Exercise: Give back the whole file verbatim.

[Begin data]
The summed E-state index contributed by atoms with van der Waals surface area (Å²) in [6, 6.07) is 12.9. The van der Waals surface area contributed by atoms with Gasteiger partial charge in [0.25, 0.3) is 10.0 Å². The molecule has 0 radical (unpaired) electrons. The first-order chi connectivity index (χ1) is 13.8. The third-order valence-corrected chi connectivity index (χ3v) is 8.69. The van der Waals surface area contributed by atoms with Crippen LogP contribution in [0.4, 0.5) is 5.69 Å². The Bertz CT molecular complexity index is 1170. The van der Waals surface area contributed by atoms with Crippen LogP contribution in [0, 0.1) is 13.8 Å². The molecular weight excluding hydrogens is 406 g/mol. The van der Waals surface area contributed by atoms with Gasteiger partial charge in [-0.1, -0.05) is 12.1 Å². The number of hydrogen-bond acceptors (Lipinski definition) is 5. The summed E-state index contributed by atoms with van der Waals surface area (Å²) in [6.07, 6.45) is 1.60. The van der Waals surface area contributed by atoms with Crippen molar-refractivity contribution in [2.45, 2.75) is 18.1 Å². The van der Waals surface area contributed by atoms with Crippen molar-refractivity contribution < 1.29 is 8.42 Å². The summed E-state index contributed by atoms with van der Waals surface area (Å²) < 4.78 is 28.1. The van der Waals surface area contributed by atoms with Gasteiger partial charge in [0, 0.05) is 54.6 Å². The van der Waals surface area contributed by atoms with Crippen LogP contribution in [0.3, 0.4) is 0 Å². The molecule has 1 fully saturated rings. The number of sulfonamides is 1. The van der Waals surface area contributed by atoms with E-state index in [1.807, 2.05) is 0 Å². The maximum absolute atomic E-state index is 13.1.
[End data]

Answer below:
The summed E-state index contributed by atoms with van der Waals surface area (Å²) in [6, 6.07) is 12.9. The van der Waals surface area contributed by atoms with Gasteiger partial charge in [0.25, 0.3) is 10.0 Å². The molecule has 0 radical (unpaired) electrons. The first-order chi connectivity index (χ1) is 13.8. The third-order valence-corrected chi connectivity index (χ3v) is 8.69. The van der Waals surface area contributed by atoms with Crippen LogP contribution in [0.4, 0.5) is 5.69 Å². The Bertz CT molecular complexity index is 1170. The van der Waals surface area contributed by atoms with Crippen LogP contribution in [0, 0.1) is 13.8 Å². The molecular weight excluding hydrogens is 406 g/mol. The van der Waals surface area contributed by atoms with Gasteiger partial charge in [-0.1, -0.05) is 12.1 Å². The number of hydrogen-bond acceptors (Lipinski definition) is 5. The summed E-state index contributed by atoms with van der Waals surface area (Å²) in [6.07, 6.45) is 1.60. The van der Waals surface area contributed by atoms with Crippen molar-refractivity contribution in [2.45, 2.75) is 18.1 Å². The van der Waals surface area contributed by atoms with Crippen molar-refractivity contribution < 1.29 is 8.42 Å². The summed E-state index contributed by atoms with van der Waals surface area (Å²) < 4.78 is 28.1. The van der Waals surface area contributed by atoms with Gasteiger partial charge in [0, 0.05) is 54.6 Å². The van der Waals surface area contributed by atoms with Crippen LogP contribution in [0.3, 0.4) is 0 Å². The molecule has 1 fully saturated rings. The number of sulfonamides is 1. The van der Waals surface area contributed by atoms with E-state index in [1.807, 2.05) is 0 Å². The maximum absolute atomic E-state index is 13.1.